The current lack of space for the court is 'unbelievable,' one judge said.
YOUNGSTOWN -- The Mahoning County Common Pleas Court's general division judges will consolidate all of their administrative operations on the courthouse's third floor.
The decision means that, for the first time, the court's three magistrates, assignment office, mediation office and court reporters will all be on the same floor.
The judges -- Maureen A. Cronin, administrative judge, R. Scott Krichbaum, Jack M. Durkin, James C. Evans and Maureen A. Sweeney -- said they would like the renovation and relocation to take place before the end of this year.
The judges will discuss issuing a court order to have the commissioners and the county auditor provide funds to complete the job.
The money for the work will come from the county's capital improvements fund. The cost may be between $150,000 and $200,000, although exact figures will come soon, said Richard Malagisi, facilities management director.
Renovations will be handled by the county's facilities and management workers, Malagisi said, thus cutting down the overall cost.
Heating, ventilation and air conditioning work must be bid because HVAC must be tied into the county's current system. Some of the areas being remodeled had their own self-contained heating and cooling systems, Malagisi explained.
Space occupied by the county prosecutor's office for grand jury sessions and the victims-witness program on the third floor also will be vacated for the court's use.
One plan now is to move the grand jury hearing room and victims-witness to the county administration building behind the courthouse. The prosecutor's office oversees both of them, and his office was moved to the administration building in early 2004.
The grand jury space would be used by Judge Beth A. Smith of domestic relations court for her magistrates, who are in the courthouse basement. The domestic relations court is on the courthouse's fourth floor, and Judge Smith has wanted her magistrates to be closer to her operations.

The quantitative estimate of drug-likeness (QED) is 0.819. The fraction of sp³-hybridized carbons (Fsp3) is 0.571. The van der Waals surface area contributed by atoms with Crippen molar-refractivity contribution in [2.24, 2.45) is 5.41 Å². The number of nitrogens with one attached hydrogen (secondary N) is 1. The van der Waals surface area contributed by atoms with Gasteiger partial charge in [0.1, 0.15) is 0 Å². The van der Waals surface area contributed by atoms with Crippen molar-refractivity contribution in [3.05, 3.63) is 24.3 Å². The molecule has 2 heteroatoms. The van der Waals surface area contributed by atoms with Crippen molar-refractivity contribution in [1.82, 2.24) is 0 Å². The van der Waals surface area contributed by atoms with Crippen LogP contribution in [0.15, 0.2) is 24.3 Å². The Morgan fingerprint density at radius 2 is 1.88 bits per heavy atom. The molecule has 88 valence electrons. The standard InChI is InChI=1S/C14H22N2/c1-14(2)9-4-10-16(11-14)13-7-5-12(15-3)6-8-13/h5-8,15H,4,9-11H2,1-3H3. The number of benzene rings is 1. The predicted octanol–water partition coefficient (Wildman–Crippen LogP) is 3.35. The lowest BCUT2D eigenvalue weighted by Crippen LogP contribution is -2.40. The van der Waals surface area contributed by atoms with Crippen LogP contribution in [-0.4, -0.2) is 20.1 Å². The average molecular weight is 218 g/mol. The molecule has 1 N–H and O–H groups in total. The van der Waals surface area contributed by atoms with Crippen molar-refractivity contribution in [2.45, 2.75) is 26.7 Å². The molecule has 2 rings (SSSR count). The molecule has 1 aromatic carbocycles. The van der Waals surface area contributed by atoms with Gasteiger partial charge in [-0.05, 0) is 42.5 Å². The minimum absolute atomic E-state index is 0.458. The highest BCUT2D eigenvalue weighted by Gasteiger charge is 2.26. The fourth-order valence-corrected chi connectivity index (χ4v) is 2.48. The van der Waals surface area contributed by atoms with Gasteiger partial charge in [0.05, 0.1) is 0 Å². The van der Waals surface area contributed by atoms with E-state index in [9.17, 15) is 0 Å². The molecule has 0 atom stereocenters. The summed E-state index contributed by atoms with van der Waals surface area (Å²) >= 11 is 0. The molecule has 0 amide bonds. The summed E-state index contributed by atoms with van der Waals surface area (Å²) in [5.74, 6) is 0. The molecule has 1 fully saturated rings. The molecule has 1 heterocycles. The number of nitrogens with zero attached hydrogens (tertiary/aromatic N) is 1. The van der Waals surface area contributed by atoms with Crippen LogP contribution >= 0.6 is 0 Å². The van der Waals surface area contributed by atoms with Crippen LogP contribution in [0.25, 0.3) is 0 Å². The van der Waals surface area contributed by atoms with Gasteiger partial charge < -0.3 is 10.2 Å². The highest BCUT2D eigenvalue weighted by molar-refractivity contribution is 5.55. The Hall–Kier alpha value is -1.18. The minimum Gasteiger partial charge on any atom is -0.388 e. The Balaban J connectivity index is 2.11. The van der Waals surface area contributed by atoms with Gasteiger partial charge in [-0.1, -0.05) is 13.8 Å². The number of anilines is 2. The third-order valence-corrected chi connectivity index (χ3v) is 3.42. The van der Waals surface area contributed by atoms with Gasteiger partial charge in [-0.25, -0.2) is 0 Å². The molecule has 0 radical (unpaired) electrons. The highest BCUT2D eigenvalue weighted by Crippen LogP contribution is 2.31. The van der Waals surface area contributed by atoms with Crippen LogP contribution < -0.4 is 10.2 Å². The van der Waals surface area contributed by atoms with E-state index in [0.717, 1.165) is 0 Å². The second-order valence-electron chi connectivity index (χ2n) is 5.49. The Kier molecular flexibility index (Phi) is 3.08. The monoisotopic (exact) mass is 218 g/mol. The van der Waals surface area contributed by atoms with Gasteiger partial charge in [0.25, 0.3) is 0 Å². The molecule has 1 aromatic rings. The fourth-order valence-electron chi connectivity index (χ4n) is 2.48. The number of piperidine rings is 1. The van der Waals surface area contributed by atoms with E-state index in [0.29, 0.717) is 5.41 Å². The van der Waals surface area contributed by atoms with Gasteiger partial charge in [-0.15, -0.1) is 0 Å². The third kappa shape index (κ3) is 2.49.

The courts had put on previous journal entries, some dating to 2002, staking claims to the space, and ordering contiguous space on the third floor, but the work didn't get done because budgetary problems caused a reduction in facilities management personnel.
Judge Cronin said the courts are "so out of space that it's unbelievable."
The consolidation on the third floor will centrally locate the administrative offices, she added.
The assignment office is on the second floor, near the clerk of courts office; the three magistrates' offices are in the courthouse basement, and second and third floors; the court reporters and the mediation office are on the third floor.
The magistrates -- Timothy Welsh, Eugene Fehr and Robert Bannon -- and the court's chief mediator, Atty. Richard Blair, have no rooms to conduct their hearings. They often must use the jury rooms of the trial courts.
Robert W. Rupeka, court administrator, said plans call for the assignment office to use the space now occupied by court reporters.
The court reporters will have new space created for them where the prosecutor's criminal division space used to be.
The magistrates will have offices and a hearing room created for them in that same space, Rupeka added.
Blair will have two mediation rooms -- one where the prosecutor's file room was once housed, and the other now used by Bannon.
Blair's office also will be near the other magistrates' offices.
Malagisi said one mediation room just needed some items moved and the room painted, and that room is nearly complete.
The rest of the work will include putting up walls, building a restroom for the court reporters, opening a walkway area now closed that will provide room for file cabinets, painting and carpeting.
The county's data processing department will oversee the movement and setup of phones, computers and Internet connections.
The space being vacated by the assignment office on the second floor may go back to the clerk of courts office, and it could be used to store some of the filing cabinets that now are placed along second-floor walls, Judge Cronin said.
The judges also will make a decision later what to do with the space being vacated by the 7th District Court of Appeals. The appellate court is moving to its own $3.8 million building on West Federal Street next year.